Royal Caribbean Group released its second-quarter earnings business update for 2022 today (July 28), a report that was well received by the financial markets. Upon release, the company’s stock price increased several dollars, decreasing slightly afterward.
The jump in stock price is not surprising; Royal Caribbean performed well over the second quarter. Increases in onboard occupancy levels, bookings looking strong, onboard revenue looking decidedly positive, and the company seeing the results of introducing newer, more efficient ships while removing older ships during the pandemic, all having a positive impact.
Royal Caribbean Group Achieves Several Important Milestones
In its drive to return the company to profitability, Royal Caribbean Group achieved two significant milestones in the second quarter of 2022. The company returned its entire fleet to operations and has gained a positive cash flow for the first time since the global pause in operations.
Although more than three million guests sailed onboard one of the Royal Caribbean ships during the first year since the industry resumed operations, the company is seeing increasing interest worldwide.
That interest has been increasingly fueled by the value that cruising offers and is shown by the 82% occupancy levels the fleet achieved during the second quarter. In some cases, this number jumped to more than 100%, particularly on cruises in the Caribbean, while European cruises lagged somewhat.
Jason Liberty, president and chief executive officer of Royal Caribbean Group: “We reached two important milestones in our recovery this quarter – returning our entire global fleet back to operations and delivering positive operating cash flow and EBITDA,”
Although the company did report a loss of 500 million USD over the second quarter, a loss per share of $2,05, onboard spending and booking levels are showing robust results at higher prices than historical records.
“Consumers’ propensity to travel and cruise remains strong. We continue to see a robust and accelerating demand environment for cruising and on-board spend. Cruising remains a very attractive value proposition for vacationers, and today we have an opportunity to further close the value gap to other land-based vacation offerings.”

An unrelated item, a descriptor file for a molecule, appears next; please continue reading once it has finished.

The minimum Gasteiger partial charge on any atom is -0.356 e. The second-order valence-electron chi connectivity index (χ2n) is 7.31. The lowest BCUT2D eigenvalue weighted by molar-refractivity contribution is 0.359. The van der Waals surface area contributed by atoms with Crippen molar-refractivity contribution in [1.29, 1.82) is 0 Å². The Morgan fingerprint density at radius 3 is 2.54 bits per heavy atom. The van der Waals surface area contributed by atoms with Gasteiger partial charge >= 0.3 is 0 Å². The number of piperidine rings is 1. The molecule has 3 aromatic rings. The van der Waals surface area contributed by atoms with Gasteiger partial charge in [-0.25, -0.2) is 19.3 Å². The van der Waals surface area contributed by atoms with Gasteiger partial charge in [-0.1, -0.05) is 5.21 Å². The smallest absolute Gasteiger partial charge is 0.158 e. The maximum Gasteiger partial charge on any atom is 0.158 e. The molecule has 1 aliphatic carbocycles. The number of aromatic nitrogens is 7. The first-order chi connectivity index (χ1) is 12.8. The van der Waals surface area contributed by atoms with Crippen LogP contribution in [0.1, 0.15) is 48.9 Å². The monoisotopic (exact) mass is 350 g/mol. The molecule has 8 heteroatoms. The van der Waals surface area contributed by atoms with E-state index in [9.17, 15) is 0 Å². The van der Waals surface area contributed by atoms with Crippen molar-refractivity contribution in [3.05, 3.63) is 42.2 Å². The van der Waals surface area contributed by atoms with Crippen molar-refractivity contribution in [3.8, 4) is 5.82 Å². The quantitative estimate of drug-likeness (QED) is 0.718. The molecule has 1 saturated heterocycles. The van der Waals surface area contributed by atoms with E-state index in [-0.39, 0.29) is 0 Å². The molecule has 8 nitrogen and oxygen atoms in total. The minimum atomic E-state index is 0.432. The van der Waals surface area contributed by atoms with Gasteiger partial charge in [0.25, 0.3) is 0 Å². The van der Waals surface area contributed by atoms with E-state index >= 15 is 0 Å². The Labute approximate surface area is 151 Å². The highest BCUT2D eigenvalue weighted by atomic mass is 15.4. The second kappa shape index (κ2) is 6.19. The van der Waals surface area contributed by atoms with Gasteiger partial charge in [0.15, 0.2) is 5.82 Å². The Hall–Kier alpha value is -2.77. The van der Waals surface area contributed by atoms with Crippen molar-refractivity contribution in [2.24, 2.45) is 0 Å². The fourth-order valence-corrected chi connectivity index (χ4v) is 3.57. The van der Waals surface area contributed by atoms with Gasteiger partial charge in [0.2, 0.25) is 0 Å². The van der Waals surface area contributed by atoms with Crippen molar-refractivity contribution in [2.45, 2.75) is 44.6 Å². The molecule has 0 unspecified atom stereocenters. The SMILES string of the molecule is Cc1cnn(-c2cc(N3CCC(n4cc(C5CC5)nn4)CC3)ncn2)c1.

“With the fleet back in service, we have the full strength of our platform as we continue to execute on our recovery and build on our capabilities for long-term success.”
Operational Ramp-Up Continues
Although Royal Caribbean’s three brands, Royal Caribbean International, Celebrity Cruises, and Silversea, are all operational with all of their ships, the company is not yet where it wants to be.
China, in particular, and Asia as a whole, is still under significant COVID-19 measures, with lockdown preventing a restart here, more than a year after most of the world opened to cruising. That has forced Royal Caribbean to divert ships scheduled to sail in the area to places where demand is significantly higher.
With China being the world’s most significant potential growth market, the lack of cruises from here means a substantial financial loss. With the losses Royal Caribbean is still making, there is work to be done.
What Does The Future Look Like?
With the entire fleet sailing, the Royal Caribbean fleet can look forward to much more favorable circumstances than it experienced in the past 2,5 years. In particular, as the company will be dropping its testing requirements as of August 8.
With the combination of removing testing requirements and bookings averaging 30% above 2019 booking volumes for 2019 sailings in the corresponding period, Royal Caribbean will be looking to increase onboard occupancy levels to approximately 95%.
Itineraries in North America (including the Caribbean, Alaska, Bermuda, West Coast, and Canada) will average at about 100% for the third quarter. Cruiser confidence becomes evident looking at customer deposits. The group’s customer deposit balance was $4.2 billion, a record high for the company, and an increase of about $600 million over the previous quarter.
Silversea will also be bringing online its newest ship, Silver Endeavour, which is scheduled to begin service in winter 2022, spending its inaugural season in Antarctica starting November 2022. Although the purchase was $275 million, the vessel can still be considered a bargain, the purchase price being significantly below the build cost of $385 million.
Cost margins are looking favorable for the Royal Caribbean Group. Although fuel prices have risen to the highest levels in history, the company is not feeling the effects yet.
With 56% of the fuel for 2022 hedged under current pricing and 36% hedged for 2023 below market prices, and costs for crewing and flights dropping now all ships are operational, costs will be above 2019 levels, but only by single digits.
This will be good news for consumers as higher costs are traditionally shouldered by guests; lower costs mean that guests will not necessarily be seeing higher prices for cruises in the immediate future.
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Does all this mean that the Royal Caribbean will be reporting a profit for the third quarter of 2022? No, unlikely. Despite hedging a significant amount of fuel, the fact is that the cost of fuel is so high right now that the company will be feeling the effects.
Couple that with currency exchange and interest rates, Royal Caribbean Group expects to make a loss over the third quarter of $0.05 – $0.25 per share. While still a loss, it is significantly less than the numbers the company showed over the last two years.